Stop Making it Complicated—it Isn’t!

Robert Terson

I talk to salespeople almost every day; they call me seeking help, advice. One of the things that strikes me about all these people is how complicated they’re all making the process of what I’ll call the selling condition (you’ve heard of the human condition; well, now you know there’s a selling condition).

They buy and study books, tapes, and CDs; they attend webinars, seminars, workshops, and go listen to people speak, sometimes furiously taking notes (I recall one man who had gone to listen to Anthony Robbins; he spoke of that experience as though that alone should have turned him into a great success; I remember rolling my eyes when he said that); they read material on the internet every day, at times for hours on end; they join sales groups on LinkedIn, Facebook, and Google+, absorbing every ounce of information they can.

Now, all of this education they’re spending their time and money on is a wonderful thing; I’m not saying it isn’t. (I didn’t write my book and create this site to soothe my ego; I did it/do it to help you.) But…it also makes the selling condition so much more complicated than it really is. In one blog I mentioned helping a former client of mine in Oregon who needed some direction in procuring more business. I stated that I gave him a plan of action that, if implemented, would solve his problem.

I told him he needed to be mentally strong, work hard, and start applying all that he’s learned. I told him it’s time to stop all the studying and philosophizing he was spending his “downtime” on (time he wasn’t in the field performing his service) and go to work selling! I told him to create an approach he’d have command of backwards, forwards, and sideways, and then start making calls for at least four hours a day; that he needed to talk to 20 to 30 people a day, and if he did that relentlessly every day, he’d wind up with more business than he could handle.

That’s it! That’s the great Secret. Make calls and talk to 20 to 30 people a day and present your heart out. Let’s see, in a five-day week, that’d be 100 to 150 people a week, 5,200 to 7,800 a year! Let me tell you, folks, if you know your stuff and you’re fully prepared, and you make that many calls and talk to that many people, you’re going to succeed. Everything else is fluff. I’ve said this numerous times on this site: A salesperson makes calls, sets appointments, gives presentations, and sells. Anything that takes precedence is delusional hogwash.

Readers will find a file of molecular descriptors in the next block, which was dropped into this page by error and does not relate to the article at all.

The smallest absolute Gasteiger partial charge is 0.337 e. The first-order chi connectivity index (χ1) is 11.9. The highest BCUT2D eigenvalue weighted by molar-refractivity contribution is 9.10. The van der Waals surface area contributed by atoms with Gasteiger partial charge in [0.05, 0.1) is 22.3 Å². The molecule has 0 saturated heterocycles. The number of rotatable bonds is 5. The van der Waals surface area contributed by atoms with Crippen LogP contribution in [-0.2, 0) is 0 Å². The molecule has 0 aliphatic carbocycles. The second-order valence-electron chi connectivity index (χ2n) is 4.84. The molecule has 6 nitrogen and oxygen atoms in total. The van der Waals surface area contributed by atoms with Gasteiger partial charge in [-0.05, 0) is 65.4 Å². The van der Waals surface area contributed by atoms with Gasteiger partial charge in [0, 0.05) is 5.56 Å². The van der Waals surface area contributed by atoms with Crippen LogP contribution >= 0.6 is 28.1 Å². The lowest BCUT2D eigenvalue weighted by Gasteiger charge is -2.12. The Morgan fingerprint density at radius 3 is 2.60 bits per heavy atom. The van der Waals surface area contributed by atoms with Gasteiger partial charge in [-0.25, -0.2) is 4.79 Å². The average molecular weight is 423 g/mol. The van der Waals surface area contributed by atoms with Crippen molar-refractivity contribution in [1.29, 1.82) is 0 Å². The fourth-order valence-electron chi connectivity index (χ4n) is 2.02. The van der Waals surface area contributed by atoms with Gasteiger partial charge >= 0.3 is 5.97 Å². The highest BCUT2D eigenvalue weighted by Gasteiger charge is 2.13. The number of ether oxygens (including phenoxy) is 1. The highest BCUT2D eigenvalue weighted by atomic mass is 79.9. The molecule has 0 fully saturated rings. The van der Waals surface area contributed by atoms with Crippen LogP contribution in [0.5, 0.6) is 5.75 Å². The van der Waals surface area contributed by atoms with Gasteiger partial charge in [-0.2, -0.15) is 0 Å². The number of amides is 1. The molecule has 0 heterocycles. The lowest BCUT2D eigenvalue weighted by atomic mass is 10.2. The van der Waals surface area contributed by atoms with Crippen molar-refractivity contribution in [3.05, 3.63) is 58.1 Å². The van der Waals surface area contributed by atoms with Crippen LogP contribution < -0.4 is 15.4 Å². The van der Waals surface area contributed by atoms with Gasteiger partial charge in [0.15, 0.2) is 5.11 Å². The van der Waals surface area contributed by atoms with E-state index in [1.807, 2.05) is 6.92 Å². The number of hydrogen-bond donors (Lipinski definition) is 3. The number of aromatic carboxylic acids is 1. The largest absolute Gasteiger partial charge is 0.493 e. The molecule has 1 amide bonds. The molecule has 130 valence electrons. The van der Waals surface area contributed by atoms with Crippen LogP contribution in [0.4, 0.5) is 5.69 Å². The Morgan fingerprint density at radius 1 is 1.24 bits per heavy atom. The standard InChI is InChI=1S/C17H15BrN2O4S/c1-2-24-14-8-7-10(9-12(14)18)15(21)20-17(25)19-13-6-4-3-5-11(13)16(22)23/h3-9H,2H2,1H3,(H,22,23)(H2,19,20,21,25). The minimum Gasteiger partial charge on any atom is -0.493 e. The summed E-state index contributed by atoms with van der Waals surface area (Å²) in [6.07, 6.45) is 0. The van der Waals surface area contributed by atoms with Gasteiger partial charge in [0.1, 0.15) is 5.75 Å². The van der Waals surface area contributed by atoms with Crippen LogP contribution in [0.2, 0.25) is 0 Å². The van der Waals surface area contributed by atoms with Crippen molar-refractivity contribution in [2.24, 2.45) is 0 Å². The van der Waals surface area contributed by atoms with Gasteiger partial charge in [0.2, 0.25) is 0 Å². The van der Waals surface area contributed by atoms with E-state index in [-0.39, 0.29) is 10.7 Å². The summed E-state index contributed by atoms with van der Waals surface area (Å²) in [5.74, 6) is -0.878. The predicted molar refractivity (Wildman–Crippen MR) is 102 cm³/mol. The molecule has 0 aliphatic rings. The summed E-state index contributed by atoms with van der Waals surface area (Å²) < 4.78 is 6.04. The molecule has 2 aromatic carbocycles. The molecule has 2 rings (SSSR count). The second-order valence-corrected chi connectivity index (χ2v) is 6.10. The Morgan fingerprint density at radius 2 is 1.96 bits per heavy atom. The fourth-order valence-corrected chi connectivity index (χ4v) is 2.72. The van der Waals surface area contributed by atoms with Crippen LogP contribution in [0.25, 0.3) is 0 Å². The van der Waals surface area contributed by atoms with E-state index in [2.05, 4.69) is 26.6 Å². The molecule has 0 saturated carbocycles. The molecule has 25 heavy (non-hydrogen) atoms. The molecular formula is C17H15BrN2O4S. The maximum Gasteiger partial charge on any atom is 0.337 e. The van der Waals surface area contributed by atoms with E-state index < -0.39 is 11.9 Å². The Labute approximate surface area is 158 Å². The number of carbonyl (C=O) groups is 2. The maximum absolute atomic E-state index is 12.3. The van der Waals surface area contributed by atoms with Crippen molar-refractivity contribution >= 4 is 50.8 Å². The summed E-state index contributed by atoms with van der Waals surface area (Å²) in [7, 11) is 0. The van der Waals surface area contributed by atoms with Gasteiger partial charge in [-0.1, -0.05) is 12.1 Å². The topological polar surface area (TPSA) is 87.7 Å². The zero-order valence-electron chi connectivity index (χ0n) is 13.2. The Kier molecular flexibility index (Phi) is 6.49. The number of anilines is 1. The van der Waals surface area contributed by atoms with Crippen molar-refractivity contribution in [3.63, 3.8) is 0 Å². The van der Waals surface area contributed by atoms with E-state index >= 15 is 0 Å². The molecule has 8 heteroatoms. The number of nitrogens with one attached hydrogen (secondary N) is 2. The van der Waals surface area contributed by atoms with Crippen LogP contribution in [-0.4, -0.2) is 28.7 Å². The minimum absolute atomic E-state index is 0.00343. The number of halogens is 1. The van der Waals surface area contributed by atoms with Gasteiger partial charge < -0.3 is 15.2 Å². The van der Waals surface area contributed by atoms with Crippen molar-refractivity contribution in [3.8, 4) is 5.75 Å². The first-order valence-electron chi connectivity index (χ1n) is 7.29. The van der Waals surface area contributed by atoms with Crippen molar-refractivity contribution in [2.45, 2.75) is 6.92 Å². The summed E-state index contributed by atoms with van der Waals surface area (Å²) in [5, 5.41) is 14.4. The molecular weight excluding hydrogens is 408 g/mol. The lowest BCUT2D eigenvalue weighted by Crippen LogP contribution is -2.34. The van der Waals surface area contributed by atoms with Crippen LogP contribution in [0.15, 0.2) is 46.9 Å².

So stop making this business of selling so complicated, it isn’t! Just start talking to a lot of people and “miracles” will happen. But don’t do it sporadically; don’t do it for a while; do it every day! Do it every single day of your selling career! And never forget that every other aspect of selling is secondary to that—making calls, talking to people.

Here’s a true story from Selling Fearlessly, which I used before in another blog; it illustrates the point I’m trying to stress to you:

Responsibility Begets Initiative

Thirty-five years ago I called on two service stations across the street from each other; the road they were on was under reconstruction, hardhats and heavy equipment everywhere—it looked like a gravel pit. I found the owner of the first station sitting dejectedly on a stoop, not another soul in sight. When I gave him my approach, he laughed bitterly and said, “Advertising? Are you kidding? Take a look at what they’ve done to me, man; my business is down to zilch because of all this lousy construction. I’ll be forced out in about a month; know anybody who needs a good mechanic?”

When I went across the street, the owner came out from a repair bay holding a transmission dipstick, his uniform covered in grease. His response to my approach was 180 degrees different from the guy’s across the street: “Advertising? Can’t use any; can’t get all the work done we’ve got now.” He indicated the slew of cars parked outside awaiting service. “When I found out about all this construction and that it was gonna take a year and a half to complete, I went around the neighborhood knocking on doors, offering a bunch of specials to get enough business so we could get through this fiasco.” He grinned like the Cheshire Cat, said, “Like I said, I’ve got more than I can handle. You can leave your card, though; if things ever slow up I’ll give you a call.”

Two men, two complete opposite levels of responsibility and initiative: one just accepted his fate; the other refused to. Keep them in mind when you face what seems like inevitable defeat. Maybe all you’ll need to do is go knock on a few doors.


I’m 69 today, my friends. Time to celebrate; hope your day is going to be as sweet as mine…


On December 21st, I published a guest post from my friend Dave Brock entitled “Making A Difference In 2013: Help 1000’s Get Access To Clean Water!” I hope you’ll take a moment to reread it:′s-get-access-to-clean-water-by-david-brock/ I know you’re inundated by charity requests this time of year, but I hope you’ll pay attention to this one, even if it’s only for a few dollars, because it’s a great cause and it means a lot to a terrific guy–Dave Brock. Here’s a post Dave put up recently on his site; I hope you’ll take a moment to read it, too: Again, even if it’s only a few dollars–it’ll mean a lot!